Sam and I drove back to the Surf Club to get ready for the Montauk Mixer at South Edison, just down the road from where we were staying. It was nice to meet some of the local business owners and here about the Montauk Music Festival, party boats leaving from the area and the renovation of Navy Beach. We also tasted some interesting food, like the waffles and chicken, but had to save our appetite for a big dinner at Gurney’sInn & Spa.

I think Gurney’s was on Long Island even before I arrived as an 11 year old from the Bronx. Its each location is ideal for a getaway or a meal and the new deck overlooking the beach is a nice add on. Unfortunately, it was a cool night so we didn’t want to spend much time outside, but instead took a window seat.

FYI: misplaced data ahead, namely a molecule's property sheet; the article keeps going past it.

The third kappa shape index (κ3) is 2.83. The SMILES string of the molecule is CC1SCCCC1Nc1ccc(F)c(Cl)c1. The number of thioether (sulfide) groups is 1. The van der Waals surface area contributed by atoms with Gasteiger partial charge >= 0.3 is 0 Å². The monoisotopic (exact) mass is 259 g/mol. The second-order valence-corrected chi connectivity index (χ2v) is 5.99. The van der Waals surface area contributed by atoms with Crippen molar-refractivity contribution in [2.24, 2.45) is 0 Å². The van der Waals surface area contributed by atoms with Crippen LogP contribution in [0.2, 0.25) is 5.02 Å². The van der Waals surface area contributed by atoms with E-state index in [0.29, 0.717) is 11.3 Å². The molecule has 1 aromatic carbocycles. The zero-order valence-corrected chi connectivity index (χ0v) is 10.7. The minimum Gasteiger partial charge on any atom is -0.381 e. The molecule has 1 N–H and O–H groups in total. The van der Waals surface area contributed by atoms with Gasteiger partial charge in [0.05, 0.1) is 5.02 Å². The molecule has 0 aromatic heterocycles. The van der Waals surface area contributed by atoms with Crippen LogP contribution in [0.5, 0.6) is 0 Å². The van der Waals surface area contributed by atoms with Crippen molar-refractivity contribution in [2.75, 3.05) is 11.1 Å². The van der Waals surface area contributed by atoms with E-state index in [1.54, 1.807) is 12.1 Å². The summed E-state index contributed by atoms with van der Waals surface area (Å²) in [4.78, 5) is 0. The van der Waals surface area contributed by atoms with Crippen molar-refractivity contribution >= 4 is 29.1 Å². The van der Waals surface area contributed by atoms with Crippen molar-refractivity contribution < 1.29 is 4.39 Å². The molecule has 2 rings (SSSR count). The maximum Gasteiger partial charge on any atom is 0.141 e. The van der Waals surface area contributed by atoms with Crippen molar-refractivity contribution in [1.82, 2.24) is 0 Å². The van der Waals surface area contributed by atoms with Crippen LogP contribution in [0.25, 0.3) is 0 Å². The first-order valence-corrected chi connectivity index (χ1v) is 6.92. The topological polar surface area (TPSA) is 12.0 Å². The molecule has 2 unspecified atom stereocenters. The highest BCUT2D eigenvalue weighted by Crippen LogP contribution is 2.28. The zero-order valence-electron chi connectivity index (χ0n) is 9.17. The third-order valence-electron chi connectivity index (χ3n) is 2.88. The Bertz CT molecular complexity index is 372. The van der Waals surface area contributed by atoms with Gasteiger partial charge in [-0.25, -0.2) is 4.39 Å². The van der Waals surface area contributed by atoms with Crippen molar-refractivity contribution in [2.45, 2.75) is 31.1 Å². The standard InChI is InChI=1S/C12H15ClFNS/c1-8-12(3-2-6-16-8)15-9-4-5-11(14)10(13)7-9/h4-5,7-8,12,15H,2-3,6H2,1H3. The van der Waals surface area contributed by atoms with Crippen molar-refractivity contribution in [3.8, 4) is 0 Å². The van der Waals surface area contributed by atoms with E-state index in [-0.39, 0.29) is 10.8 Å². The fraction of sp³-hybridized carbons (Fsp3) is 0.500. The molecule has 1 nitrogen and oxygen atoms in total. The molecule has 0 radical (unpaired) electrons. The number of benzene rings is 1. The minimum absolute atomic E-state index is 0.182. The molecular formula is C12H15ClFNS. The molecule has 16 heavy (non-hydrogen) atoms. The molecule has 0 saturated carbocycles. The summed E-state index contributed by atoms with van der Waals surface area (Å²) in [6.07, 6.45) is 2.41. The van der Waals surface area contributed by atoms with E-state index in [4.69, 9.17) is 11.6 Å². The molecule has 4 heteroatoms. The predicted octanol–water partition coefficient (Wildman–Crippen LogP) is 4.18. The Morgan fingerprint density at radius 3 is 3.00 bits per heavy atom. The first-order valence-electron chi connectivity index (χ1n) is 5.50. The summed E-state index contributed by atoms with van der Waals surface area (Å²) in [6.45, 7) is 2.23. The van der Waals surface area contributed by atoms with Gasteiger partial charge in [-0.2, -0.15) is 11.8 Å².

We started with cocktails and I ordered a Black Cherry Cosmo, with Van Gough Black Cherry Vodka, a splash of triple sec and white cranberry juice. It was very good and went well with the vegetable puree soup. Sam had crab cakes that she said were flavorful.

Both our main courses were excellent. For me it was Goat Cheese Ravioli, with spinach and sundried tomatoes in a truffle cream sauce. Sam had the Bouillabaisse and it was filled to the brim with fresh seafood.

We were both pretty full, but managed to enjoy a few bites of the Montauk Mudd Pie and Gurney’s Cheesecake before heading back to the Surf Club. There was one more Long Island day to come as I began to make my way west. 

Wednesday, July 11, 2012

Back East for More Hamptons and Montauk

The best thing about my gig writing twice weekly for Hamptons Magazine is the opportunity to go explore this area I spent a good part of my teenage years in. Of course, many things have changed since that time, but some things will forever remain the same.